The mastermind behind the Paris terrorist attacks entered Europe posing as a Syrian refugee, it has emerged. At least two of the terrorists who carried out the attack are also thought to have slipped in among the hundreds of thousands of migrants making their way across the continent, prompting a senior French security official to comment that Europe’s borders are “like a sieve”.
Abdelhamid Abaaoud, the 27 year old Belgian thought to be behind the attacks is one of more than 5,000 Europeans who have travelled to Syria and Iraq to wage holy war. But Europol has now admitted that the details of only 2,000 of those who have gone have been logged onto an EU-wide database, meaning that authorities have no way of checking the backgrounds of the remaining 3,000 or so, The Telegraph has reported.
Abaaoud and at least two of his fellow jihadists gained entry to Europe via Greece, a route taken by nearly 700,000 migrants this year, according to the UN’s refugee agency. The mass movement of people offered the perfect cover to the terrorists, who were able to use Syrian passports to gain free passage across borders.
A senior member of the DGSE, France’s equivalent of MI6, told AFP: “It has to be said: Schengen is a sieve. A guy with a CV and history like this, wherever he turned up in Schengen, he should have sparked a red flag.”
Speaking to a committee meeting of MEPs, Rob Wainwright, the director of Europol and a former intelligence officer in MI5 admitted that only a handful of countries currently contribute data to the Focal Point travellers system, designed to share the details of known jihadists in order to disrupt plots.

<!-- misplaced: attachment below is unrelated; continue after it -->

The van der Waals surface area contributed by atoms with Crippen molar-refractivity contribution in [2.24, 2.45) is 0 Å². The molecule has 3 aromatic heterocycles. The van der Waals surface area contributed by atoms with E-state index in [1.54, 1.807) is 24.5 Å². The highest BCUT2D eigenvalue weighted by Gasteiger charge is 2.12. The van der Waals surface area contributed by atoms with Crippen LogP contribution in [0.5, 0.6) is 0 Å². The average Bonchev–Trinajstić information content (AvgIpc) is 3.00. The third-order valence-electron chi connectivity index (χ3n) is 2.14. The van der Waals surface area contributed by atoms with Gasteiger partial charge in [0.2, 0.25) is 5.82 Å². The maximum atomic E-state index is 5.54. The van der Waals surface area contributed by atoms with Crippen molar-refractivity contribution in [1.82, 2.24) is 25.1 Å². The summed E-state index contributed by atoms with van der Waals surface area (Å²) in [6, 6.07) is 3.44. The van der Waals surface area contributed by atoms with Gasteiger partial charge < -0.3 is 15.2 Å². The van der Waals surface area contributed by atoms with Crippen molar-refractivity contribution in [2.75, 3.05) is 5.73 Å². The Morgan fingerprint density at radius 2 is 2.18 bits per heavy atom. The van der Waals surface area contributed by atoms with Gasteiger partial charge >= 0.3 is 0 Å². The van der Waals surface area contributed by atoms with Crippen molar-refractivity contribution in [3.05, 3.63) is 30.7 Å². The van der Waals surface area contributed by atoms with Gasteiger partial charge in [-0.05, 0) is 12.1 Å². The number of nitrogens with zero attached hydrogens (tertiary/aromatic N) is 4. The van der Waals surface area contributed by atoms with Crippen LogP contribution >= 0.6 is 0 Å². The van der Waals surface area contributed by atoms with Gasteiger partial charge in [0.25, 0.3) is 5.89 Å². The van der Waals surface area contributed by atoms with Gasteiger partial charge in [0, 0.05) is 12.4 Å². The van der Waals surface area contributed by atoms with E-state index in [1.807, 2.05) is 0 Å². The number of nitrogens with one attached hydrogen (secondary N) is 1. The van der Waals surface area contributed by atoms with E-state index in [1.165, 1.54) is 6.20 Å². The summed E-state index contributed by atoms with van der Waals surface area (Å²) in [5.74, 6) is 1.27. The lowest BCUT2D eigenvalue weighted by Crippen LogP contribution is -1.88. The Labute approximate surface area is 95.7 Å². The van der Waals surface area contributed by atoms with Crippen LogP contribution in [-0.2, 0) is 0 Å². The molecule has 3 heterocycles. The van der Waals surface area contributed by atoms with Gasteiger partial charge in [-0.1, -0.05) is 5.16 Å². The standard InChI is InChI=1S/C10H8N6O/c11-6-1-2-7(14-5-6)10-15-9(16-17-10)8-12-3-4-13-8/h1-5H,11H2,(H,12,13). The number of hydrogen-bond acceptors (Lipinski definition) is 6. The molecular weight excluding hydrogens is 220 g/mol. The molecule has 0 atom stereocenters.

“We are only confident we have 2,000 names in the system, even though the general assessment across Europe is there are at least 5,000 European nationals who have travelled to Syria and Iraq,” he said.
The security services are now “urgently scrutinising” the links between migrant smuggling rings and the Paris terror cell, he said, adding “We all have seen in the media the reports of possible connections with, for example, a stolen Syrian passport.
“What this indicates, perhaps, is connection with the migration crisis, or illegal rings of people smugglers. It is too early for us to confirm this link exists, but Europol is prioritising its focus on trying to determine that at this moment.”
Europe’s home and interior ministers are expected to agree tightened security measures at the external borders of the Schengen zone, at a summit in Brussels today. Emergency plans have been drawn up to ensure that everyone travelling into the Schengen Zone will have their details checked against the Schengen System Watchlist, a database used to flag criminals.
Currently EU passport holders only undergo a cursory visual passport inspection, to respect their “freedom of movement”.
Bernard Cazeneuve, the French interior minister, said French intelligence had not even been aware that Abaaoud was in the country until after the attacks had taken place, adding that other states had provided no intelligence as to his whereabouts. He demanded Europe “pull itself together”.